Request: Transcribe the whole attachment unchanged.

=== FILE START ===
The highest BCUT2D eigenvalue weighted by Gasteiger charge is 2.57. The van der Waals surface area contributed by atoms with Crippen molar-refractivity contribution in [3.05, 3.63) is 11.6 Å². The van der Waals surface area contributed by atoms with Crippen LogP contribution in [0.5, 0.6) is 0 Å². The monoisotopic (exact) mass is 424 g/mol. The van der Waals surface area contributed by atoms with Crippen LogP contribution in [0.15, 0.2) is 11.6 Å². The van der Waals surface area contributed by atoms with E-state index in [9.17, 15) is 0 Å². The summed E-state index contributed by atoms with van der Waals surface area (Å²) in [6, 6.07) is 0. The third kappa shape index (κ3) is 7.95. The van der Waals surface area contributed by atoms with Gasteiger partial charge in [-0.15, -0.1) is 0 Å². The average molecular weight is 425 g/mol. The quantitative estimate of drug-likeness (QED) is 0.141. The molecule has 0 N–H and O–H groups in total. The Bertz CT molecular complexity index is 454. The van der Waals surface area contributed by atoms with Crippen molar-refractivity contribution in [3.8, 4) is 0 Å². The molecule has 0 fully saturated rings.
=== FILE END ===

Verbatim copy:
The highest BCUT2D eigenvalue weighted by Gasteiger charge is 2.57. The van der Waals surface area contributed by atoms with Crippen molar-refractivity contribution in [3.05, 3.63) is 11.6 Å². The van der Waals surface area contributed by atoms with Crippen LogP contribution in [0.5, 0.6) is 0 Å². The monoisotopic (exact) mass is 424 g/mol. The van der Waals surface area contributed by atoms with Crippen LogP contribution in [0.15, 0.2) is 11.6 Å². The van der Waals surface area contributed by atoms with E-state index in [9.17, 15) is 0 Å². The summed E-state index contributed by atoms with van der Waals surface area (Å²) in [6, 6.07) is 0. The third kappa shape index (κ3) is 7.95. The van der Waals surface area contributed by atoms with Gasteiger partial charge in [-0.15, -0.1) is 0 Å². The average molecular weight is 425 g/mol. The quantitative estimate of drug-likeness (QED) is 0.141. The molecule has 0 N–H and O–H groups in total. The Bertz CT molecular complexity index is 454. The van der Waals surface area contributed by atoms with Crippen molar-refractivity contribution in [3.8, 4) is 0 Å². The molecule has 0 fully saturated rings.